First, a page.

# Fizz Buzz Test Driven Development

Task: Create the Fizz Buzz game using Test Driven Developoment. Print the correct word for range 1-100.

The implementation:

public class Main {

static final String FIZZ = "Fizz";
static final String BUZZ = "Buzz";
static final String FIZZ_BUZZ = "Fizz Buzz";

public static void main(String[] args) {
IntStream.range(1, 101).forEach((x) -> System.out.println(getWordForNumber(x)));
}

public static String getWordForNumber(int x) {
if (isDivisibleWithoutRemainder(x, 15)) {
return FIZZ_BUZZ;
} else if(isDivisibleWithoutRemainder(x, 3)) {
return FIZZ;
} else if(isDivisibleWithoutRemainder(x, 5)) {
return BUZZ;
}
return Integer.toString(x);
}

private static  boolean isDivisibleWithoutRemainder(int dividend, int divisor) {
return (dividend%divisor == 0);
}

}


The JUnit Test:

final class Number {
private final int n;

Number (int number) {
n = number;
}

final boolean isMatchedToWord(final String word) {
return Main.getWordForNumber(n).equals(word);
}
}

class MainTest {
@Test
public void numbersAreMatchedToWords_Works() {
assertTrue(new Number(1).isMatchedToWord("1"));
assertTrue(new Number(2).isMatchedToWord("2"));
assertTrue(new Number(3).isMatchedToWord("Fizz"));
assertTrue(new Number(4).isMatchedToWord("4"));
assertTrue(new Number(5).isMatchedToWord("Buzz"));
assertTrue(new Number(6).isMatchedToWord("Fizz"));
assertTrue(new Number(10).isMatchedToWord("Buzz"));
assertTrue(new Number(15).isMatchedToWord("Fizz Buzz"));
assertTrue(new Number(30).isMatchedToWord("Fizz Buzz"));
}
}


• Prefer IntStream.rangeClosed(1, 100) instead of IntStream.range(1, 101)
• Be consistent in spacing, if (isDivisibleWithoutRemainder(x, 3)) is better than if(isDivisibleWithoutRemainder(x, 3)) (note the space after if)
• return (dividend%divisor == 0); does not need the parenthesis, I would also recommend to give it a bit more space. return dividend % divisor == 0;
• Use assertEquals in your test instead of assertTrue to show a better error message if the test fails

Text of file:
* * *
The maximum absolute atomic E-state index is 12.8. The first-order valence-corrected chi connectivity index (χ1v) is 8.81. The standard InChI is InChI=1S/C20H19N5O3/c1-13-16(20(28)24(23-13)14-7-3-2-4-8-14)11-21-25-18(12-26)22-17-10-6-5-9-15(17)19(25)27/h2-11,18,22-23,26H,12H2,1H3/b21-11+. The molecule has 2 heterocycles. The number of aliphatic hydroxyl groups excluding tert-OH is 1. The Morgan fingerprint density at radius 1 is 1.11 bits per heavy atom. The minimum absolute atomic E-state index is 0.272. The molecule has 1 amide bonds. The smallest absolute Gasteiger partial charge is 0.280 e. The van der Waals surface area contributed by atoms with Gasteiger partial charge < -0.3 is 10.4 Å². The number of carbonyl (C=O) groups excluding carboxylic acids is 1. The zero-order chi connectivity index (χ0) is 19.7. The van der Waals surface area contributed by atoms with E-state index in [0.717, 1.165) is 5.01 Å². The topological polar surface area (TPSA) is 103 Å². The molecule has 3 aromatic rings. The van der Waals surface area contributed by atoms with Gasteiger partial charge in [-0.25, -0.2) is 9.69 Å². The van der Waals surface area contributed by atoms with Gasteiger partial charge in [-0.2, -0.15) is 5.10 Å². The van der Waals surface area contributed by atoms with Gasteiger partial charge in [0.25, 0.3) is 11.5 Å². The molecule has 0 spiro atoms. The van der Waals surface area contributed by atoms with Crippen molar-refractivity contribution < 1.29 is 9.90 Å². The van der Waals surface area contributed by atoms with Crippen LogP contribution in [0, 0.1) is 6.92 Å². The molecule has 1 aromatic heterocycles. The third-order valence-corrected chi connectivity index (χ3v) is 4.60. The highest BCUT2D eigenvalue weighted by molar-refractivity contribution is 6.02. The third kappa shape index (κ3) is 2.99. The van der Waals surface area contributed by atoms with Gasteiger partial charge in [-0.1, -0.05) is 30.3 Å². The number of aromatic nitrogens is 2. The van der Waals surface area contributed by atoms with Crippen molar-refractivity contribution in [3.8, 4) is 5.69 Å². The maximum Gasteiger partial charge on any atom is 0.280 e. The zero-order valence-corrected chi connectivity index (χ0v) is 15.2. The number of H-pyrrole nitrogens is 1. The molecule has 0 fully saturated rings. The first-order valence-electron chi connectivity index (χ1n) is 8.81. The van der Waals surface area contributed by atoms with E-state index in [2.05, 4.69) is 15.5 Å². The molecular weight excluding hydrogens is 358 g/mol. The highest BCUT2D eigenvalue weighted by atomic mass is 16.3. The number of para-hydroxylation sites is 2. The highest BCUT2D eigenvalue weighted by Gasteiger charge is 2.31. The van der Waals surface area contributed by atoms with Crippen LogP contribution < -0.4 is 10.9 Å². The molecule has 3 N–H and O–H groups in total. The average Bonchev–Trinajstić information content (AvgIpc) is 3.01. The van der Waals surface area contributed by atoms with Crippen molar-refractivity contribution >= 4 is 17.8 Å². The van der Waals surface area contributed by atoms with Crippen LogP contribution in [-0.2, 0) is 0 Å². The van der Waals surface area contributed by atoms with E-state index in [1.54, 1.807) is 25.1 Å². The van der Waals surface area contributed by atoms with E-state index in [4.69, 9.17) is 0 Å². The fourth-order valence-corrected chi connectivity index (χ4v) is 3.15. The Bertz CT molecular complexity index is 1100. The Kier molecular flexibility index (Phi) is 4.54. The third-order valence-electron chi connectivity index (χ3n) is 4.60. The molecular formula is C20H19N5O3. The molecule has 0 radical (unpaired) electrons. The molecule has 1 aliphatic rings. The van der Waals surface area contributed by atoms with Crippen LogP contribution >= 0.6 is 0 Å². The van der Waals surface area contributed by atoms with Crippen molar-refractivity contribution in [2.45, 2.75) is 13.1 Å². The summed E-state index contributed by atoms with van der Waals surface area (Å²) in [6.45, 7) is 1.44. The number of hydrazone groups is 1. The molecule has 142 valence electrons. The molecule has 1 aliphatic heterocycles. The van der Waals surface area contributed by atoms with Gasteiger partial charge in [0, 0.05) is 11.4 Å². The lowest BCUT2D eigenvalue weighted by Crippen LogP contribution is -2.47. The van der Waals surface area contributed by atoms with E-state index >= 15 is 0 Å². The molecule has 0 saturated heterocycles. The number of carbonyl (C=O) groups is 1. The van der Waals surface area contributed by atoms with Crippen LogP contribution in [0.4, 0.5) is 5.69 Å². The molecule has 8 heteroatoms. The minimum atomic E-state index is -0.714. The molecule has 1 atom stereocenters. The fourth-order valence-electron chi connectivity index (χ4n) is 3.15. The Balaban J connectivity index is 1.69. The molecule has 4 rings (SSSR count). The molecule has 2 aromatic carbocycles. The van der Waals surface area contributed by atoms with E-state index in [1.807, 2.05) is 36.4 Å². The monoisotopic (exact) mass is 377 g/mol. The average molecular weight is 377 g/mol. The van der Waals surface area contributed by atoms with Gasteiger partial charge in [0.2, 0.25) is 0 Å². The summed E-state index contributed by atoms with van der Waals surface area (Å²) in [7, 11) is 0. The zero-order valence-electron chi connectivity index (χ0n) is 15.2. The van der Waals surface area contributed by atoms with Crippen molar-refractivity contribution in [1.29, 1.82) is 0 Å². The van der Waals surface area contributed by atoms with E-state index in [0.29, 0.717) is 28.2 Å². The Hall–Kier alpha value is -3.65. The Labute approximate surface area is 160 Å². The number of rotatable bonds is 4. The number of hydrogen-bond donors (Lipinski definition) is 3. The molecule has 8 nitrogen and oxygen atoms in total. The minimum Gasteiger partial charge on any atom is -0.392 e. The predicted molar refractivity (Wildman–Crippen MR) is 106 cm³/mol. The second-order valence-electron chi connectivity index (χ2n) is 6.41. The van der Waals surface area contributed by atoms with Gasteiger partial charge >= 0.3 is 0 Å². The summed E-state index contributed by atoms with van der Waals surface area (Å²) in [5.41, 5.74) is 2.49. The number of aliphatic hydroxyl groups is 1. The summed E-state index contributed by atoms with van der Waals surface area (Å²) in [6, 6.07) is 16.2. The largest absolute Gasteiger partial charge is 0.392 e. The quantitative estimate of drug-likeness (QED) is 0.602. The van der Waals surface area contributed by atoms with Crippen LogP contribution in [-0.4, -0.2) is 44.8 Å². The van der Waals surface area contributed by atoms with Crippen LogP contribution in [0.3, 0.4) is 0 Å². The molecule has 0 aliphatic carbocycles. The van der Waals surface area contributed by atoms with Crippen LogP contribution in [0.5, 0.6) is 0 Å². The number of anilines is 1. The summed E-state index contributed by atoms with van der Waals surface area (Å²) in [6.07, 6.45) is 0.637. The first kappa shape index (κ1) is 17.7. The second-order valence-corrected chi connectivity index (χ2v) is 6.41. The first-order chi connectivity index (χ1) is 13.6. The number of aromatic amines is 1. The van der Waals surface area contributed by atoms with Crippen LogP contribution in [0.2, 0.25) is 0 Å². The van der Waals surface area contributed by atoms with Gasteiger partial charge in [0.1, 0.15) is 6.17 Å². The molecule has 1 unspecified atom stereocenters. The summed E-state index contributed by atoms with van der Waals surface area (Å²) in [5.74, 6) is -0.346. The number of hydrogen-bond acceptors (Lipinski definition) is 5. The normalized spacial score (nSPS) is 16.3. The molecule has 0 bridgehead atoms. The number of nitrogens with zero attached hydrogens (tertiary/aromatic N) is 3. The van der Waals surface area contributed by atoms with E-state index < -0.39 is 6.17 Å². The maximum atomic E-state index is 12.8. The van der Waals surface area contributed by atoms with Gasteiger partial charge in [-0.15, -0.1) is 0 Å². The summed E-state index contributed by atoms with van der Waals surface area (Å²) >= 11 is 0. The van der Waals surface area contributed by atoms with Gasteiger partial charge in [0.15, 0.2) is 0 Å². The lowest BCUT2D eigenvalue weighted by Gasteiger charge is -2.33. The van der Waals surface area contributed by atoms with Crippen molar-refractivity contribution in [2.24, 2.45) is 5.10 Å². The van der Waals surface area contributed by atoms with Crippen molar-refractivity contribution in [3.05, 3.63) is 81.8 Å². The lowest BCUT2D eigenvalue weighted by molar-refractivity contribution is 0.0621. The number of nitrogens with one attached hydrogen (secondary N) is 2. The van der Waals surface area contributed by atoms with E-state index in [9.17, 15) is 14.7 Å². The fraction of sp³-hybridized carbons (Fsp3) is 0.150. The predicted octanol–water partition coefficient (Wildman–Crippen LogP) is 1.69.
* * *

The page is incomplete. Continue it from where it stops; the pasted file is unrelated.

• You could write your own helping method to test a number instead of having the Number class, such as testNumber(4, "4"); which basically does assertEquals(word, Main.getWordForNumber(n));
• Don't test all cases in the same method. If one goes wrong you need to fix it before you can see the results of the others below it. Preferably use a JUnit parameterized test
• IntStream.rangeClosed is definitive better. I didn't know about the parameterized tests; they seem very useful - ty – Matthias Herrmann May 11 '18 at 10:58

### Test driven development

In test driven development you let the code and the tests evolve by repeating the following steps:

1. Add a new test case that fails, the simplest possible
2. Fix the implementation the simplest possible way so that all test cases pass
3. Optionally refactor the existing code, while keeping all tests passing
4. Repeat from step 1

There are variations to these steps, but one thing is certain: in the end you will have many test cases. The posted code has one, which means it wasn't really developed using TDD.

### Keep it simple

It's good to keep everything as simple as possible. In the test class, do you really need a Number class to wrap an number, so that you create an instance and then call a method on that instance? A simple method would have been enough, that takes an integer as parameter and returns a string.